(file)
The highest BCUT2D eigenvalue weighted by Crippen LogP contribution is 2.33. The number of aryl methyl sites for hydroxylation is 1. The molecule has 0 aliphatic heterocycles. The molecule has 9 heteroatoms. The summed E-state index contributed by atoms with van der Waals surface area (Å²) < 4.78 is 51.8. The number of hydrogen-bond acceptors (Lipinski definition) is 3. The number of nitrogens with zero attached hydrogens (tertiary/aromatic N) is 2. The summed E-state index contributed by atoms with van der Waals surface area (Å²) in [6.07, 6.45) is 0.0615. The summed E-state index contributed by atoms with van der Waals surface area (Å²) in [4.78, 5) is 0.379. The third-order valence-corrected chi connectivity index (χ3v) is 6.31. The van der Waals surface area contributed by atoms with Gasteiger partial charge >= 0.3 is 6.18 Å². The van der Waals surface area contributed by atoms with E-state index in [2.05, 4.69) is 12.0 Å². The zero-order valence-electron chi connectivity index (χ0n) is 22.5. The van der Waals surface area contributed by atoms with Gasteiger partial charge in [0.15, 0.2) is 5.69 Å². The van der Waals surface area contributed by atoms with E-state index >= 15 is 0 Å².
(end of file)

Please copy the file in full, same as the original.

The highest BCUT2D eigenvalue weighted by Crippen LogP contribution is 2.33. The number of aryl methyl sites for hydroxylation is 1. The molecule has 0 aliphatic heterocycles. The molecule has 9 heteroatoms. The summed E-state index contributed by atoms with van der Waals surface area (Å²) < 4.78 is 51.8. The number of hydrogen-bond acceptors (Lipinski definition) is 3. The number of nitrogens with zero attached hydrogens (tertiary/aromatic N) is 2. The summed E-state index contributed by atoms with van der Waals surface area (Å²) in [6.07, 6.45) is 0.0615. The summed E-state index contributed by atoms with van der Waals surface area (Å²) in [4.78, 5) is 0.379. The third-order valence-corrected chi connectivity index (χ3v) is 6.31. The van der Waals surface area contributed by atoms with Gasteiger partial charge >= 0.3 is 6.18 Å². The van der Waals surface area contributed by atoms with E-state index in [2.05, 4.69) is 12.0 Å². The zero-order valence-electron chi connectivity index (χ0n) is 22.5. The van der Waals surface area contributed by atoms with Gasteiger partial charge in [0.15, 0.2) is 5.69 Å². The van der Waals surface area contributed by atoms with E-state index >= 15 is 0 Å².